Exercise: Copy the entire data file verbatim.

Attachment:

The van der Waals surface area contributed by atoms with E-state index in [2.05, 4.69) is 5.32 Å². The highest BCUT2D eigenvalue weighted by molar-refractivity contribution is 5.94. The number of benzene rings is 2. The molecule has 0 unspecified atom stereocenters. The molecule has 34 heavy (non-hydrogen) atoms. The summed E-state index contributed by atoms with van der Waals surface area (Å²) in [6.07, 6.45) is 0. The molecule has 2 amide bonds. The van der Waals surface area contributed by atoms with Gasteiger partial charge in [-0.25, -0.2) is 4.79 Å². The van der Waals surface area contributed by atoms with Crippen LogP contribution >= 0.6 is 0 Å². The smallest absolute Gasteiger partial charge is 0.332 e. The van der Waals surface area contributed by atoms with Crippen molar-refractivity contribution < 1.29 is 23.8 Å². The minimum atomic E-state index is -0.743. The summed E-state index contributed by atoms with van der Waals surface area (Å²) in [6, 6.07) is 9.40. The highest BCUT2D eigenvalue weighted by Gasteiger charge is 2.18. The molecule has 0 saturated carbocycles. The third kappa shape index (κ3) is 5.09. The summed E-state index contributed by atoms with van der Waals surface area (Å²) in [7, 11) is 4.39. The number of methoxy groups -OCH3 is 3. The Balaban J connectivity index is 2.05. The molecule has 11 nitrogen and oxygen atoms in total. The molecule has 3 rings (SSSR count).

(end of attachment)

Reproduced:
The van der Waals surface area contributed by atoms with E-state index in [2.05, 4.69) is 5.32 Å². The highest BCUT2D eigenvalue weighted by molar-refractivity contribution is 5.94. The number of benzene rings is 2. The molecule has 0 unspecified atom stereocenters. The molecule has 34 heavy (non-hydrogen) atoms. The summed E-state index contributed by atoms with van der Waals surface area (Å²) in [6.07, 6.45) is 0. The molecule has 2 amide bonds. The van der Waals surface area contributed by atoms with Gasteiger partial charge in [-0.25, -0.2) is 4.79 Å². The van der Waals surface area contributed by atoms with Crippen LogP contribution >= 0.6 is 0 Å². The smallest absolute Gasteiger partial charge is 0.332 e. The van der Waals surface area contributed by atoms with Crippen molar-refractivity contribution < 1.29 is 23.8 Å². The minimum atomic E-state index is -0.743. The summed E-state index contributed by atoms with van der Waals surface area (Å²) in [6, 6.07) is 9.40. The highest BCUT2D eigenvalue weighted by Gasteiger charge is 2.18. The molecule has 0 saturated carbocycles. The third kappa shape index (κ3) is 5.09. The summed E-state index contributed by atoms with van der Waals surface area (Å²) in [7, 11) is 4.39. The number of methoxy groups -OCH3 is 3. The Balaban J connectivity index is 2.05. The molecule has 11 nitrogen and oxygen atoms in total. The molecule has 3 rings (SSSR count).